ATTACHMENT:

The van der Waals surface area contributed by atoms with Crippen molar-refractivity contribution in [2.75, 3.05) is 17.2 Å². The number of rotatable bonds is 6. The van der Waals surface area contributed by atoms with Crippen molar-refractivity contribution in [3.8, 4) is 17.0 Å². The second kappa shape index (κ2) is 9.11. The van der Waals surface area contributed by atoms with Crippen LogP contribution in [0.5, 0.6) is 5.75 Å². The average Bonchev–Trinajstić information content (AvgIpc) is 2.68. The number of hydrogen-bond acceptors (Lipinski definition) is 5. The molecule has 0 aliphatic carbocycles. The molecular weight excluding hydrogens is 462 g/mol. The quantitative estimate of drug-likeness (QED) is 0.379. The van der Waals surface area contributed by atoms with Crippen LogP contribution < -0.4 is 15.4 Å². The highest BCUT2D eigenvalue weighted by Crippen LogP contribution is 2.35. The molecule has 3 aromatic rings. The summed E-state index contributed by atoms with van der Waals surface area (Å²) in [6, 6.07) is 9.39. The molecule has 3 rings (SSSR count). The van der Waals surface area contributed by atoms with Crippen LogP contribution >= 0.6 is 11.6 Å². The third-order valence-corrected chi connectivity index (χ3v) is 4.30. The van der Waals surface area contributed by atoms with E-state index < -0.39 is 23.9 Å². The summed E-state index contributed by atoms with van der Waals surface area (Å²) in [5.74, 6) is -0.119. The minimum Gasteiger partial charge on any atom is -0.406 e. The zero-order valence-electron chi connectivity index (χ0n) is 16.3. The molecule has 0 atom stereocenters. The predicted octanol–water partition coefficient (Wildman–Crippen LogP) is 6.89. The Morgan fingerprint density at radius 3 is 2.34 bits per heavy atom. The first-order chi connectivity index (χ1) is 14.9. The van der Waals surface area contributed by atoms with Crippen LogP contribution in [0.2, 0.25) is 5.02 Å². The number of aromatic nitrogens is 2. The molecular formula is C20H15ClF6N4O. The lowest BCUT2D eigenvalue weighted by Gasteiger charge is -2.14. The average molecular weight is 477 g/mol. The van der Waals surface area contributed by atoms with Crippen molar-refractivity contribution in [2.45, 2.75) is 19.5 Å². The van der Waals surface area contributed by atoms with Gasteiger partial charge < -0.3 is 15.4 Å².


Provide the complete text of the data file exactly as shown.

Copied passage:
The van der Waals surface area contributed by atoms with Crippen molar-refractivity contribution in [2.75, 3.05) is 17.2 Å². The number of rotatable bonds is 6. The van der Waals surface area contributed by atoms with Crippen molar-refractivity contribution in [3.8, 4) is 17.0 Å². The second kappa shape index (κ2) is 9.11. The van der Waals surface area contributed by atoms with Crippen LogP contribution in [0.5, 0.6) is 5.75 Å². The average Bonchev–Trinajstić information content (AvgIpc) is 2.68. The number of hydrogen-bond acceptors (Lipinski definition) is 5. The molecule has 0 aliphatic carbocycles. The molecular weight excluding hydrogens is 462 g/mol. The quantitative estimate of drug-likeness (QED) is 0.379. The van der Waals surface area contributed by atoms with Crippen LogP contribution < -0.4 is 15.4 Å². The highest BCUT2D eigenvalue weighted by Crippen LogP contribution is 2.35. The molecule has 3 aromatic rings. The summed E-state index contributed by atoms with van der Waals surface area (Å²) in [6, 6.07) is 9.39. The molecule has 3 rings (SSSR count). The van der Waals surface area contributed by atoms with Crippen LogP contribution >= 0.6 is 11.6 Å². The third-order valence-corrected chi connectivity index (χ3v) is 4.30. The van der Waals surface area contributed by atoms with E-state index < -0.39 is 23.9 Å². The summed E-state index contributed by atoms with van der Waals surface area (Å²) in [5.74, 6) is -0.119. The minimum Gasteiger partial charge on any atom is -0.406 e. The zero-order valence-electron chi connectivity index (χ0n) is 16.3. The molecule has 0 atom stereocenters. The predicted octanol–water partition coefficient (Wildman–Crippen LogP) is 6.89. The Morgan fingerprint density at radius 3 is 2.34 bits per heavy atom. The first-order chi connectivity index (χ1) is 14.9. The van der Waals surface area contributed by atoms with Crippen LogP contribution in [0.2, 0.25) is 5.02 Å². The number of aromatic nitrogens is 2. The molecular formula is C20H15ClF6N4O. The lowest BCUT2D eigenvalue weighted by Gasteiger charge is -2.14. The average molecular weight is 477 g/mol. The van der Waals surface area contributed by atoms with Crippen molar-refractivity contribution in [2.45, 2.75) is 19.5 Å². The van der Waals surface area contributed by atoms with Gasteiger partial charge < -0.3 is 15.4 Å².